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Mattituck among 26 schools worldwide invited to visit the U.N.

09/24/2015 6:00 AM |

Students from Mattituck High School joined 25 other high schools and universities from around the world at the United Nations’ Manhattan headquarters Monday to celebrate the International Day of Peace.

“Partnerships for Peace — Dignity for All” was designed to educate young people, referred to as peacebuilders, about the problems plaguing today’s world and to encourage them to strive for peace on large and small scales by introducing them to speakers and other students from around the world.

“There’s a lot more going on that just what we see,” said Mattituck junior Carter Montgomery, 16. “It kind of opened our minds up to what else is going on in the world.”

Superintendent Anne Smith, who was one of seven educators and 23 students from Mattituck to attend the event, said the day focused on uniting people through music and performance. Famed musicians Herbie Hancock and Yo-Yo Ma spoke and Mr. Ma also performed.

Participants were also treated to taekwondo demonstrations, a musical performance by the United Nations International School Chamber Ensemble and a drama created by students in Lebanon who Skyped into the conference.

“You see people from these countries and the media documents it as all these countries are crazy; everybody there is getting killed,” said sophomore Justin McKinney. “But then you look at the kids from these countries and they’re all normal kids but they’re just in need of some help.”

The students listened to a Q&A with U.N. Messenger of Peace Jane Goodall, a renowned anthropologist, and actor Michael Douglas. They also heard a speech by U.N. Secretary-General Ban Ki-Moon.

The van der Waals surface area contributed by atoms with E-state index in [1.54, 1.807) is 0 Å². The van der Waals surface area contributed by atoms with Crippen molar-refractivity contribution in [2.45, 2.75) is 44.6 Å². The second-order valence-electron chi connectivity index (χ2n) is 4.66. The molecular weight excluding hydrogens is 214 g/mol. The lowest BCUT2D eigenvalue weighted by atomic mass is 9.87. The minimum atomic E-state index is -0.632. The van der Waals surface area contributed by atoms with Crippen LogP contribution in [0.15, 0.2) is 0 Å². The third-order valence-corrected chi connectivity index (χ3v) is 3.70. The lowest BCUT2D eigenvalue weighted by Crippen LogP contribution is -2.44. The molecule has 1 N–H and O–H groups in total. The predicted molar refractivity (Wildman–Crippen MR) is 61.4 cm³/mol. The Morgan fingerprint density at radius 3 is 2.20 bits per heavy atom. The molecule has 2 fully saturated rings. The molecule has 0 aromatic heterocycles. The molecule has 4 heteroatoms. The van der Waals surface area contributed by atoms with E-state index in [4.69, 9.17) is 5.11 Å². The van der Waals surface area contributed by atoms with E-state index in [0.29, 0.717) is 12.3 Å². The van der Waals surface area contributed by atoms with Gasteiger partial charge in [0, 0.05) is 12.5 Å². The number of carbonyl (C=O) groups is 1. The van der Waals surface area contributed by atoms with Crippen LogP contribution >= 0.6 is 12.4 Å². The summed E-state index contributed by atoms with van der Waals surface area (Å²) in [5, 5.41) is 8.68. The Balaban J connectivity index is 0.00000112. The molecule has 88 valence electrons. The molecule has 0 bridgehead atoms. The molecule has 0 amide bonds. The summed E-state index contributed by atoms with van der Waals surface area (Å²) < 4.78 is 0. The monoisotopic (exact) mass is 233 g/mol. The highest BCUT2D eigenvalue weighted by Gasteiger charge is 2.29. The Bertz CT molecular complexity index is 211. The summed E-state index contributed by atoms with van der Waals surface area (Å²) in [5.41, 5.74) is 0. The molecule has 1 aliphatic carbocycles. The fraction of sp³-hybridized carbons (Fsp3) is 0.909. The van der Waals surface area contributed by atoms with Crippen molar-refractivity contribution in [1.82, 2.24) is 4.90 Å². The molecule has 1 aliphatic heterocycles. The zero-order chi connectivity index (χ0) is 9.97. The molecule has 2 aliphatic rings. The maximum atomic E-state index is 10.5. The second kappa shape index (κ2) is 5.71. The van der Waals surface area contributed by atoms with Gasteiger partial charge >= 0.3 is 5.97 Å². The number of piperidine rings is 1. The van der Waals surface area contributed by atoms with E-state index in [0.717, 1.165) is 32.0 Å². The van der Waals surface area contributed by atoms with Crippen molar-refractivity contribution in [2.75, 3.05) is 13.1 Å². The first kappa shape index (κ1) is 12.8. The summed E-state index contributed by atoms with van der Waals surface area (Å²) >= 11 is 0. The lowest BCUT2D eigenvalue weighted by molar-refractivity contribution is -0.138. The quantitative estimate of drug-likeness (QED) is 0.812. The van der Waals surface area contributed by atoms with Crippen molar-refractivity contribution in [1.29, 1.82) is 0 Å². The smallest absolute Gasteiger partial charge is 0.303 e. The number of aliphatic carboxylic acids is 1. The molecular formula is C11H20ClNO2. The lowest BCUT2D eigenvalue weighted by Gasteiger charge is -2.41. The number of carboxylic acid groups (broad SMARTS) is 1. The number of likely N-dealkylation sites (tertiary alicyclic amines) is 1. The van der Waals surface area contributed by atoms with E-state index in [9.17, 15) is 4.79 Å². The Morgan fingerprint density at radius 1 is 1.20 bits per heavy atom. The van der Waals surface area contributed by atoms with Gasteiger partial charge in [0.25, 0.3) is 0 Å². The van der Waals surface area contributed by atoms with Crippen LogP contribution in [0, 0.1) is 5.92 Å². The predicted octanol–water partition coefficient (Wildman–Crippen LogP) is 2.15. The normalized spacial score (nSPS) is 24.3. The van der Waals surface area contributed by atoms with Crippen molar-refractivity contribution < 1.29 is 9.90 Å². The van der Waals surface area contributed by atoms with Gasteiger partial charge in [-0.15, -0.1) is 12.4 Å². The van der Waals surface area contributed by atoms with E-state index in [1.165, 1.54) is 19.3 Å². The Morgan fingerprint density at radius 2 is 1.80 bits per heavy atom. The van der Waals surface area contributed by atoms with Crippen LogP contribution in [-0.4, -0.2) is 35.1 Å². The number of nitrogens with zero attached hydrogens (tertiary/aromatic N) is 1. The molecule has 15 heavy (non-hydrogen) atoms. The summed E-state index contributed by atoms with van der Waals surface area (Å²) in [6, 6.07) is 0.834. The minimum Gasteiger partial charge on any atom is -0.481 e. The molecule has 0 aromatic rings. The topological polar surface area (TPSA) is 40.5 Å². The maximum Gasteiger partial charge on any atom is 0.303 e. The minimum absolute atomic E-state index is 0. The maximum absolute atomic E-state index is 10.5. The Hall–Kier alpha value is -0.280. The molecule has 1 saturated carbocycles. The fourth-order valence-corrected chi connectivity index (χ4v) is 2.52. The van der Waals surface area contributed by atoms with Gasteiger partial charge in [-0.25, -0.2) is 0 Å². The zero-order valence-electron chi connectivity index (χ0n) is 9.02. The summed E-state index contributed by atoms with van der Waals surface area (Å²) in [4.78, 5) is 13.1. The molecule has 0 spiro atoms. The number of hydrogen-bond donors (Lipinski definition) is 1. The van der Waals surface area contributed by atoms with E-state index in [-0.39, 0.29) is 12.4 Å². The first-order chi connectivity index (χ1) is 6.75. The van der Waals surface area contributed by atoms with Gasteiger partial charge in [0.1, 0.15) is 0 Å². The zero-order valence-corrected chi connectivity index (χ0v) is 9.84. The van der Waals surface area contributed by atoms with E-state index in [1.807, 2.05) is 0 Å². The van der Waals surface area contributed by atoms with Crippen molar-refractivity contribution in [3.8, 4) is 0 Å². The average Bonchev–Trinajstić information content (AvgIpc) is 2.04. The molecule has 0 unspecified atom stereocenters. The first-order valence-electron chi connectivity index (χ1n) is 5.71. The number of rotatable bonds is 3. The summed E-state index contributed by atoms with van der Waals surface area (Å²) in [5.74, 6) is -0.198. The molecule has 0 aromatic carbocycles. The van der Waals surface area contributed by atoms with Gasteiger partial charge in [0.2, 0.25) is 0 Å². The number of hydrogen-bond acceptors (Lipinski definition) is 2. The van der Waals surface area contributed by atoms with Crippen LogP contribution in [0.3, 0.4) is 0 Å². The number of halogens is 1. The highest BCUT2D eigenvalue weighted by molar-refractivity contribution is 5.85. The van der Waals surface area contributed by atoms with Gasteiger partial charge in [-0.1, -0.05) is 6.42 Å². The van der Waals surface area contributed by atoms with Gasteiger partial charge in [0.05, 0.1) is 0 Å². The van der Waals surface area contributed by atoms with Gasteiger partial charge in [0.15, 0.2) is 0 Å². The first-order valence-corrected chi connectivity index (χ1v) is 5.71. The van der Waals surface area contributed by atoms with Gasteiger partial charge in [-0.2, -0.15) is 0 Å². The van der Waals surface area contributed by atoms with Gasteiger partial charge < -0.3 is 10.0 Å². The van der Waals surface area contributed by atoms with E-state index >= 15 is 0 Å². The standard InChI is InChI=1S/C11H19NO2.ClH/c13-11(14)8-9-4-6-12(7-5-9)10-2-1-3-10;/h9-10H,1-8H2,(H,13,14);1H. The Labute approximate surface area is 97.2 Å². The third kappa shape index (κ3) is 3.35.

“When we were going in I didn’t really know what to expect at all because we’ve never really done any of those types of field trips,” said senior Anna Kowalski, 17. “I especially didn’t think such famous and renowned people would be there. It was definitely really interesting.”

Social studies teacher Gary Buckner shook hands and had a conversation with Ms. Goodall about her foundation Roots and Shoots.

Mattituck High School students at the United Nations’ Manhattan headquarters. (Credit: Courtesy)

Established in 1981, the first International Day of Peace was celebrated in September 1982. Originally held on the third Tuesday of each September, it has been held every Sept. 21 since 2001.

“The task of international peace is pretty daunting,” Mr. Buckner said. “But when you see the world body that is intended to do that and you see them reaching out to young people — I know this sounds corny — but it gives you some hope.”

The high school received an invitation to the event after filling out an application. Dr. Smith said they were given 30 seats and strongly encouraged to fill them with as many young people as possible.

Students from numerous groups, such as the Southold Youth Bureau, Unity Club, student government and Students Against Drunk Driving were chosen in order to represent a cross-section of the district, she said.

“It’s such an incredible honor to be the student representatives there and getting to hear these people speak,” said senior Sam Shaffery, 17. “I would really like to especially thank the administration for doing that, for making that a priority to show us something so real and so important.”

Dr. Smith hopes students take what they learned and apply it not only during the school year but for the rest of their lives. She and assistant principal David Smith both agreed the conference’s message goes hand in hand with the district’s motto of “What does it mean to make a difference?”.

Ms. Finnegan, an elementary staff member who attended, said she loved how the conference related the message of “What kind of world do you want?” on both a global scale and a small one, using bullying as an example.

“It was a moment they will never forget,” Mr. Smith added. “It was one of those impactful experiences that will hopefully be a catalyst to propel them to do some amazing things.”

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Top photo: Mattituck High School senior Sam Shaffery. (Credit: Courtesy) 

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